For Berlin-based electronic artist, Lotic, it’s the spaces in-between where the magic happens. As a founder of the legendary Janus collective, Lotic has taken listeners on sonic journeys that explore the middle ground between genres – mixing electronics with R&B, trap and experimental sounds to create a space of their own.
After a collection of EP’s we’re finally blessed with debut LP, Power – a record of assured and moving songs that never fails to amaze. Lotic has described Power as “a bit of a reaction to the wildness of the world” and in that way, the music created here is a great fit.
Opener ‘Love and Light’ at first seems to lure listeners down a dark path with a deep synth slithering to the surface, but then the track starts to glisten with shimmery as those synths open up into something magical. It’s almost like Lotic is daring us to come along at first and when we’ve proven our commitment they show us the beauty deep within. This is a common theme on Power, the harshness we surround ourselves in is often times a protection from pain and only when we trust someone do we open up.
This is helped by the addition of Lotic including their own vocals on many of Power’s tracks. Just like SOPHIE’s release from this year, the seemingly simple addition of singing ends up having a huge and moving effect on the songs. Take lead single ‘Hunted’, for example – Lotic’s whispering is disarming at first but the continuous chant of, “Brown skin, masculine frame, head’s a target. Actin’ real feminine, make them vomit” gives the song a dark, personal, and heartbreaking edge.
It’s not all dower though, as Lotic finds space for a few empowering anthems. ‘Bulletproof’ has Lotic using that screen of personal protection and flips it into a glitched out banger, while ‘Nerve’ sounds lyrically akin to Beyoncé’s ‘Formation’ and sonically like an OPN song.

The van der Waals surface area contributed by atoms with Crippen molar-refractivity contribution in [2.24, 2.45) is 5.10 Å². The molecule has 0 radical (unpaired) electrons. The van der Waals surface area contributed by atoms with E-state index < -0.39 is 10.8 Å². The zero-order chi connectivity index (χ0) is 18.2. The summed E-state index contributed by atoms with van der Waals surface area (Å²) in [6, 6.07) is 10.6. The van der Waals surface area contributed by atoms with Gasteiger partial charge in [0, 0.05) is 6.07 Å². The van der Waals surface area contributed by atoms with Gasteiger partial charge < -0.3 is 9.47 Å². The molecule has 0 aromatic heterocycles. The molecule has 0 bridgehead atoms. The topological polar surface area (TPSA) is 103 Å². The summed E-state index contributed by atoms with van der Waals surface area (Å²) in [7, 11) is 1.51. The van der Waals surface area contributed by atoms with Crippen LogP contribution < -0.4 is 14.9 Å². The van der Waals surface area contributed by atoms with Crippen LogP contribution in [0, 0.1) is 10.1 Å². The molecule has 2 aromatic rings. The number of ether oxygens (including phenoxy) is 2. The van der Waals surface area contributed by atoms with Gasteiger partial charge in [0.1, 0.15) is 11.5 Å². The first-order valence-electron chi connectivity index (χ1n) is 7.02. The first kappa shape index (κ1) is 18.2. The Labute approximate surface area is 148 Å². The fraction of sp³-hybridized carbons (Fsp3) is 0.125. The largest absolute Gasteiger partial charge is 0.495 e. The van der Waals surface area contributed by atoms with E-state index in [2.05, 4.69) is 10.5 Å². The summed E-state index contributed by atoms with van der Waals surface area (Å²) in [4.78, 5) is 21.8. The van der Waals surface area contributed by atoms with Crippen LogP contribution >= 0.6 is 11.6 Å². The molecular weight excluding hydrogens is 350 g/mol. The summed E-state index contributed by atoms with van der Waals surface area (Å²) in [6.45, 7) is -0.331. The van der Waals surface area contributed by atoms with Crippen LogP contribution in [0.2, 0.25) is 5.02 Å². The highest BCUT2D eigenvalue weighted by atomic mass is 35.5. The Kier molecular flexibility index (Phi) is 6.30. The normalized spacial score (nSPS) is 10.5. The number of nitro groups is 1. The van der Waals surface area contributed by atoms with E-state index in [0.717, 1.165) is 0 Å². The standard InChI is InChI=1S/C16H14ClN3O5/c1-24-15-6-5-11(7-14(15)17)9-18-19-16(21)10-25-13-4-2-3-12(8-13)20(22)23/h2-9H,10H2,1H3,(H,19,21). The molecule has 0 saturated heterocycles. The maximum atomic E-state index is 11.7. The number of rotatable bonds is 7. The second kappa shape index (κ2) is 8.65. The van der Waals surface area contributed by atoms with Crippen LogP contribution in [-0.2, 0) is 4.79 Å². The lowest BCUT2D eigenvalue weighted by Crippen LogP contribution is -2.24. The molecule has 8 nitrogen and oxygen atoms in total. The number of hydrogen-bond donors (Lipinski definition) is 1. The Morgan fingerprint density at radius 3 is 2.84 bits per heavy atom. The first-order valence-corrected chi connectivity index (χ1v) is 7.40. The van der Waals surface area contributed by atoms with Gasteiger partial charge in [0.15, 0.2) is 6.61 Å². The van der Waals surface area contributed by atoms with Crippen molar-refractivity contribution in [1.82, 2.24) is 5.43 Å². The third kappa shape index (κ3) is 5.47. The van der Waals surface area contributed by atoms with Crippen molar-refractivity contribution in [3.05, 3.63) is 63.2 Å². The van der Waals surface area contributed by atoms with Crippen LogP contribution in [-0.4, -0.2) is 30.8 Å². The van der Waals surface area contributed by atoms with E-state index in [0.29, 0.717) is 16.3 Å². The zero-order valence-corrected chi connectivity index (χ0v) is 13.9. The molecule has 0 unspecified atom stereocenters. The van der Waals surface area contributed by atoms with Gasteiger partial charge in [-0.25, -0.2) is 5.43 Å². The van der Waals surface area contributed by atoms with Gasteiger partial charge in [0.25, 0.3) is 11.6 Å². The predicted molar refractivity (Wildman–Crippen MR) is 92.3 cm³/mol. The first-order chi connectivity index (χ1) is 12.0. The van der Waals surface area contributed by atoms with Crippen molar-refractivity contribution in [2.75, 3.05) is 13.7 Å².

The album ends with perhaps the most moving and reassuring track, ‘Solace’. Sounding a bit forlorn at first, Lotic sounds more assured as the song climaxes and, in turn, we end up believing that “it’s gon’ be ok.”
And where Lotic is finding a newfound confidence in their voice, the music surrounding it takes steps forward. Reminiscent of Arca’s latest release the production on Power is constantly shifting the listener out of their comfort zone. Abrasive tones are placed against bell pads and twinkling synths to create an at first jarring effect but as you get into Lotic’s world you can’t help but be sucked in.
Yet while it’s certainly affecting it at sometimes hampers the mood created through the rest of the record. While I enjoyed the trilogy of instrumental tracks in the middle of the record, they don’t add much to the emotional powerhouses that surround them. But it’s not that bad when the main complaint is that there are certain tracks that are so good you can’t wait to hear them.
For those interested in a moving and eclectic electronic record Power is one of the years best. Lotic has, in this release, come into their own and within the beauty of these songs finds a peace that’s all-consuming.
Power is out now on Tri Angle.